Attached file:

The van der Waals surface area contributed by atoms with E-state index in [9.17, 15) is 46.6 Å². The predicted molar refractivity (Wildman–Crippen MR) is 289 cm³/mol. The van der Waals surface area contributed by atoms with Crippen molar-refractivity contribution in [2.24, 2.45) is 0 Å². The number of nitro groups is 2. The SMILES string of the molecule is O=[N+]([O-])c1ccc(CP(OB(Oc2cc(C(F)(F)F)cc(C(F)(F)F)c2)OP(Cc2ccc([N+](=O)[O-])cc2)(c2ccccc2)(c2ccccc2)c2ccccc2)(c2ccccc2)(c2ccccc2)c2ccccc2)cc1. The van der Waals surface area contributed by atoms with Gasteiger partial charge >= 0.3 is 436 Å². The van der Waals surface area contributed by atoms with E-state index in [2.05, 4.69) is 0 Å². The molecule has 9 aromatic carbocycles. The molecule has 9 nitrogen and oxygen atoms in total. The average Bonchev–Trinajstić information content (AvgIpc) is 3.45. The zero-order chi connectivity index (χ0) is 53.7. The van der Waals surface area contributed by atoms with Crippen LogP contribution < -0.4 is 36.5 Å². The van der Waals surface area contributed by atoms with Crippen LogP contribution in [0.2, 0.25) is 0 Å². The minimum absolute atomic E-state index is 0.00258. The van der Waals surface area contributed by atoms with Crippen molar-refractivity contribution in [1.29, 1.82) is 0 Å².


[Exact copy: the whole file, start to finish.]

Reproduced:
The van der Waals surface area contributed by atoms with E-state index in [9.17, 15) is 46.6 Å². The predicted molar refractivity (Wildman–Crippen MR) is 289 cm³/mol. The van der Waals surface area contributed by atoms with Crippen molar-refractivity contribution in [2.24, 2.45) is 0 Å². The number of nitro groups is 2. The SMILES string of the molecule is O=[N+]([O-])c1ccc(CP(OB(Oc2cc(C(F)(F)F)cc(C(F)(F)F)c2)OP(Cc2ccc([N+](=O)[O-])cc2)(c2ccccc2)(c2ccccc2)c2ccccc2)(c2ccccc2)(c2ccccc2)c2ccccc2)cc1. The van der Waals surface area contributed by atoms with Gasteiger partial charge >= 0.3 is 436 Å². The van der Waals surface area contributed by atoms with E-state index in [2.05, 4.69) is 0 Å². The molecule has 9 aromatic carbocycles. The molecule has 9 nitrogen and oxygen atoms in total. The average Bonchev–Trinajstić information content (AvgIpc) is 3.45. The zero-order chi connectivity index (χ0) is 53.7. The van der Waals surface area contributed by atoms with Crippen LogP contribution < -0.4 is 36.5 Å². The van der Waals surface area contributed by atoms with Crippen LogP contribution in [0.2, 0.25) is 0 Å². The minimum absolute atomic E-state index is 0.00258. The van der Waals surface area contributed by atoms with Crippen molar-refractivity contribution in [1.29, 1.82) is 0 Å².